Tuesday, June 30, 2020

Questions to Consider


I must admit The Book of Beautiful Questions written by author Warren Berger has been sitting on my to-read list for quite a while now. It was a gift from a thoughtful colleague but it never got to the top of my pile of books until I listen to Daniel Pink’s Pincast 3.09 on intellectual humility. In his message, Pink asked the listener “do you have a willingness to recognize what you think, what you believe might be wrong.” Admittedly...this is a difficult question for many of us to ask and more importantly to then reflect on.

As a school leader with multiple decisions to make I often ask myself and others many, many questions before heading in one direction, But are they the right questions to ask to get the full understanding of the changes we need/want to make? Warren states, “To improve our decision-making capabilities, we need to sharpen our critical thinking. And to do that we must arm ourselves with a set of critical questions--and be willing to consistently ask and thoughtfully consider the questions before rendering judgment” (p. 18). 

In The Book of Beautiful Questions, Warren focuses on questions for better decision-making, addresses questions for creativity and innovation, frames how questions can support us truly connecting with others, and gives the reader questions to consider to develop stronger leadership skills. I highly recommend that those that read the book do so with a pen and notebook in hand. As you read write down those questions that can be utilized with humility to learn more from others who you serve, support, and yes love.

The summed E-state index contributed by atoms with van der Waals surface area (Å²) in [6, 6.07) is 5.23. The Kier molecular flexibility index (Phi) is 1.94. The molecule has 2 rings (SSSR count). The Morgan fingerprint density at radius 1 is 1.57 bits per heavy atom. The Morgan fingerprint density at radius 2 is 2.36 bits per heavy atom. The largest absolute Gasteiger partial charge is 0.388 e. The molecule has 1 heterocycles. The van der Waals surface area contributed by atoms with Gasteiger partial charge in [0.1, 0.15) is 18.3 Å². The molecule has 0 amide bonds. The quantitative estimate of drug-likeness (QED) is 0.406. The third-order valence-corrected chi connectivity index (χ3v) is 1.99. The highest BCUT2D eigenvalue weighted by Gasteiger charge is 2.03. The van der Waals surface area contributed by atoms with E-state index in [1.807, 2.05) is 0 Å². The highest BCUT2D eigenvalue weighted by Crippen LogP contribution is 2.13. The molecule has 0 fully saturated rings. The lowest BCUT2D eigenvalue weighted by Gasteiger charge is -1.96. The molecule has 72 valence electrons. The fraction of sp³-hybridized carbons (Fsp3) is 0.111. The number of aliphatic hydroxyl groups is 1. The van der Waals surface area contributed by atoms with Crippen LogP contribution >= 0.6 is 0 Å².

The initial list I created while reading consisted of twenty questions. I thought I could challenge myself to ask these on a regular basis. Reality check...not truly feasible considering the amount. I narrowed down my list by highlighting one in each of Berger’s categories and then condensed the list even more with just three questions and added one bonus question that acts more like a directive for myself for a total of four questions to consistently use. I selected the following.

A question to ask myself more often for self-reflection. 
Am I looking to protect and defend or seek to understand?

A question to ask teachers to gain their perspective and insights. 
Can one response really give me their entire perspective? What else do I need to know?

A question to ask students who often just make me laugh with their honesty.
Am I giving students opportunities to answer open-ended questions to share their thinking? 

A question to put on my computer monitor in my office to get me up and out!
Am I taking the time to connect with students, staff, and families?

Warren hares, “The challenge of leading, in almost any area, is becoming more complex and demanding” (p.16). Leading in isolation should not be an option for any school or organization. “From an individual career standpoint, continued success will depend on having the ability to keep learning while updating and adapting what we already know. We must continually invest or reinvent the work we do every day. None of this is possible without constant questioning” (p.14). 

With humility, ask, listen, reflect, learn, and change, in order to grow.

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